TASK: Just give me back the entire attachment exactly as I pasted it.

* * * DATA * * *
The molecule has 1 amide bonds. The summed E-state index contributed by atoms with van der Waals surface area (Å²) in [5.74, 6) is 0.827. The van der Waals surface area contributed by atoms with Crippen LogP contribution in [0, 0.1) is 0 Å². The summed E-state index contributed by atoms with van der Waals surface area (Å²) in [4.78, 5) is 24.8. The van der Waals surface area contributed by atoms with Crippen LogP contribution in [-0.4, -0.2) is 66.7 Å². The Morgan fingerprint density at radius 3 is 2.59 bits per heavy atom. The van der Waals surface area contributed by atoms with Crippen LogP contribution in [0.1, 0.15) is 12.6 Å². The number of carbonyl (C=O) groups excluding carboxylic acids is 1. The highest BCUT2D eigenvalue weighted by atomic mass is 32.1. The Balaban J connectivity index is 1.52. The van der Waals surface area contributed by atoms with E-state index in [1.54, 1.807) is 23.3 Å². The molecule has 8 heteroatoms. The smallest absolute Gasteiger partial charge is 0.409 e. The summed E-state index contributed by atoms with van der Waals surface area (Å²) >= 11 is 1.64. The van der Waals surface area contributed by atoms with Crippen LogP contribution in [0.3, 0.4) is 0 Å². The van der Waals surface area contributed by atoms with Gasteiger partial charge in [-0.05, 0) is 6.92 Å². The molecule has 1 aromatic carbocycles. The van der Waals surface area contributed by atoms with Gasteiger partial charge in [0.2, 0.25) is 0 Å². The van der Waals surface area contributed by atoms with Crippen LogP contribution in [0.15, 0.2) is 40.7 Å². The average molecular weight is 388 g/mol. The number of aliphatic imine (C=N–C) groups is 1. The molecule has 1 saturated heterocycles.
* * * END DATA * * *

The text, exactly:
The molecule has 1 amide bonds. The summed E-state index contributed by atoms with van der Waals surface area (Å²) in [5.74, 6) is 0.827. The van der Waals surface area contributed by atoms with Crippen LogP contribution in [0, 0.1) is 0 Å². The summed E-state index contributed by atoms with van der Waals surface area (Å²) in [4.78, 5) is 24.8. The van der Waals surface area contributed by atoms with Crippen LogP contribution in [-0.4, -0.2) is 66.7 Å². The Morgan fingerprint density at radius 3 is 2.59 bits per heavy atom. The van der Waals surface area contributed by atoms with Crippen LogP contribution in [0.1, 0.15) is 12.6 Å². The number of carbonyl (C=O) groups excluding carboxylic acids is 1. The highest BCUT2D eigenvalue weighted by atomic mass is 32.1. The Balaban J connectivity index is 1.52. The van der Waals surface area contributed by atoms with E-state index in [1.54, 1.807) is 23.3 Å². The molecule has 8 heteroatoms. The smallest absolute Gasteiger partial charge is 0.409 e. The summed E-state index contributed by atoms with van der Waals surface area (Å²) >= 11 is 1.64. The van der Waals surface area contributed by atoms with Crippen LogP contribution in [0.3, 0.4) is 0 Å². The van der Waals surface area contributed by atoms with Gasteiger partial charge in [-0.05, 0) is 6.92 Å². The molecule has 1 aromatic carbocycles. The van der Waals surface area contributed by atoms with Gasteiger partial charge in [0.2, 0.25) is 0 Å². The van der Waals surface area contributed by atoms with Crippen LogP contribution in [0.15, 0.2) is 40.7 Å². The average molecular weight is 388 g/mol. The number of aliphatic imine (C=N–C) groups is 1. The molecule has 1 saturated heterocycles.